Two different test set ups were used to determine the highest temperatures that can be achieved. In test set up 1, a printed inner base heater was placed at the inside bottom of an empty noodle cup. Thermocouples were attached to the opposite outside surface of the heater and the bottom of the cup to determine the amount of thermal energy being transferred through the base of the noodle cup. 250 ml of water was added to the noodle cup for the second test set up in order to measure the temperature of the water. Thermocouple placements were identical to the test set up 1. For test set up 1 with a USB 2 source and with a carbon conductive inner base heater, the highest temperature of 121 °C was reached inside the cup base. Using silver conductive inner base heaters for USB 3 and USB battery, 131 °C and 143 °C maximum temperatures were obtained respectively under 10 minutes. For test set up 2, which consisted of 250 ml of water inside the cup, carbon conductive inner base heater with USB 2 source was able to reach 30 °C within 20 minutes. Highest temperatures of 31 °C and 38 °C were achieved within 20 minutes for silver conductive inner base heaters using USB 3 and iPad/USB charger sources. The performance summary of the 2 test set-ups is presented in Table 15 and temperature profiles of each test set-up are shown in Fig. 8, 9 and 10, respectively.

TABLE 15: Inner base heater performance summary with water

Additional Testing of Inner Base Heaters with Noodle Cup and

Paper Cup

Based on preliminary testing results, 2 additional tests were carried out. Heater placement and thermocouple locations were identical to the previous test set-up. USB 3 and USB battery sources were used for the further testing. For the 1 st test, silver conductive inner base heaters with resistance of 5 Ω, 3 Ω and 2 Ω were tested for different configurations and the performance summary is shown in Table 16. Highest temperature of 35 °C was obtained with 2 Ω heater using USB battery source to heat up 250 ml of water at room temperature.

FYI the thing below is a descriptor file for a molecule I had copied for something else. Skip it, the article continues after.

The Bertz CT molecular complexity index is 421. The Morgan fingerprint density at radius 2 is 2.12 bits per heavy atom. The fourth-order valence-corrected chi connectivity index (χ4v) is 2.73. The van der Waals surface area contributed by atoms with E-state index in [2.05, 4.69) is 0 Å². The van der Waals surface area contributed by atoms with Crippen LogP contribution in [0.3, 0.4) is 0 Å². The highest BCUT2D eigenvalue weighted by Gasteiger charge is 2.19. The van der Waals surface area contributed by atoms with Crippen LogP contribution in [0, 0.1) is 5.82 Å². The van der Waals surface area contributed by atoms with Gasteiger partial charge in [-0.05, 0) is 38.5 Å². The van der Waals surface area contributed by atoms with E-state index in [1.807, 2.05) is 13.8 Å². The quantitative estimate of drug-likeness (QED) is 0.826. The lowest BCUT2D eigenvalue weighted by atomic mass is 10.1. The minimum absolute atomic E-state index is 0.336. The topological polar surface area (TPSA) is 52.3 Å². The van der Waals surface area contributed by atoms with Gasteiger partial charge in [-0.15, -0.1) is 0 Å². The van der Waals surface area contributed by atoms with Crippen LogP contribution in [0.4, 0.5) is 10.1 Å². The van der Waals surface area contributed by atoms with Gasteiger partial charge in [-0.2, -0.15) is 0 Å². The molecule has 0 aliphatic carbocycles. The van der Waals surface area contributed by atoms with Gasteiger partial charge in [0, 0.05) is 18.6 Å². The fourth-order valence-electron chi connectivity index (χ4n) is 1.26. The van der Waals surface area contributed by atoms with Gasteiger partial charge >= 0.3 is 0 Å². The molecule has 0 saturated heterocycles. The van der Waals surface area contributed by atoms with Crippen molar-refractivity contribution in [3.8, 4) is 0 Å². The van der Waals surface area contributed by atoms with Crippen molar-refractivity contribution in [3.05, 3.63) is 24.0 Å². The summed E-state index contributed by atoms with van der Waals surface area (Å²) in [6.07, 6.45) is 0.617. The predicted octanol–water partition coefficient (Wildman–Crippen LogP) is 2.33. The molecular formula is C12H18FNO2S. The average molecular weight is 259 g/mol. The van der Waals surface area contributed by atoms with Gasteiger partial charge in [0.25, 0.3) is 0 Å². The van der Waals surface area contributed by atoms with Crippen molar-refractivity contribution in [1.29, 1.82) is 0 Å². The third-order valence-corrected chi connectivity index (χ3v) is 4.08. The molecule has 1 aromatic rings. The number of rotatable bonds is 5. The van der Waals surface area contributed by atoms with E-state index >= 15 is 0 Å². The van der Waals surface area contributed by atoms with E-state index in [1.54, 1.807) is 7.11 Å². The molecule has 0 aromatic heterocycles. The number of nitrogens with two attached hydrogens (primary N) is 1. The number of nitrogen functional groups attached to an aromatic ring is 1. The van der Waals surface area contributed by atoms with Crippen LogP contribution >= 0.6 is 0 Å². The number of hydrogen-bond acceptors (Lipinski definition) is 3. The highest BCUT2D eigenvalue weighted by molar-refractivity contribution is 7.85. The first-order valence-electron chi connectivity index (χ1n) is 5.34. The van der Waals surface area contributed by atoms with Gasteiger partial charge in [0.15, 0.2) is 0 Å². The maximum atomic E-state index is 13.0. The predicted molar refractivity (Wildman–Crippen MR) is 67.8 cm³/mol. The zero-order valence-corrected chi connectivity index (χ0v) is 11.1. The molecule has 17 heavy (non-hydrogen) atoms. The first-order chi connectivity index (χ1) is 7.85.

Test configurations for 2 nd additional test are shown in Table 17. Both Plastic Cup and Paper Cup with different mass of water at various temperatures were tested to study the

feasibility of warming applications. Only USB 3 source was used for the testing with the 5 Ω inner base heater. A water mass of 250 ml at room temperature and at 80 °C using plastic cups were tested with 5 Ω heater and temperatures of 33 °C and 64 °C, respectively, were maintained for at least 30 minutes. Similar tests were carried out with paper cups using 50 ml of water at room temperature and 80 °C. The water temperatures of 42 °C and 72 °C were maintained up to 20 minutes. Test results are shown in Table 18.

TABLE 16: Inner base heater performance summary using heating cup with water

TABLE 17: Inner base heater performance using paper heating 5 cup and plastic heating cup

TABLE 18: Inner base heater performance using paper heating cup and plastic heating cup

10

Phase 2

Large Base Heater for iPad Charger

5 For phase 2 testing, USB charger which can provide maximum

power of 25 watts was used to meet both USB 3 and iPad charger specifications. The heaters were packaged with water proof laminate and placed inside the noodle cup base. Summary of test configurations are indicated in Table 19. MAGGI noodle

10 seasoning powder, 300 ml of water at room temperature and

calcium phosphate powder were utilized for various test set ¬ ups as shown in the table below. Calcium phosphate powder which is a chemical additive was used as an activating agent to accelerate the heating process. Heaters were printed with

15 silver conductive ink and two different values of heaters: 2.8 Ω and 2.5 Ω were chosen for iPad charger applications.

Fabricated large base heater is the same as shown in Figure 3. Performance summary of various test set-ups are presented in Table 20 and the temperature profile of each test set-up are

20 illustrated in Figure 11. It can be seen that adding calcium phosphate powder to the seasoning powder produces a chemical reaction and accelerates the heating process above a

particular activating temperature. In addition, 2 different mixing processes of calcium phosphate powder with seasoning

25 powder were compared and were found that sprinkling method resulted in a higher final temperature. A difference in temperature of approximately 9 °C was achieved with the addition of calcium phosphate powder compared to using seasoning powder.

TABLE 19: Test set-up for heating cup with seasoning and calcium phosphate powder

TABLE 20: Performance summary for iPad charger application

Large Base Heater for USB 3 Source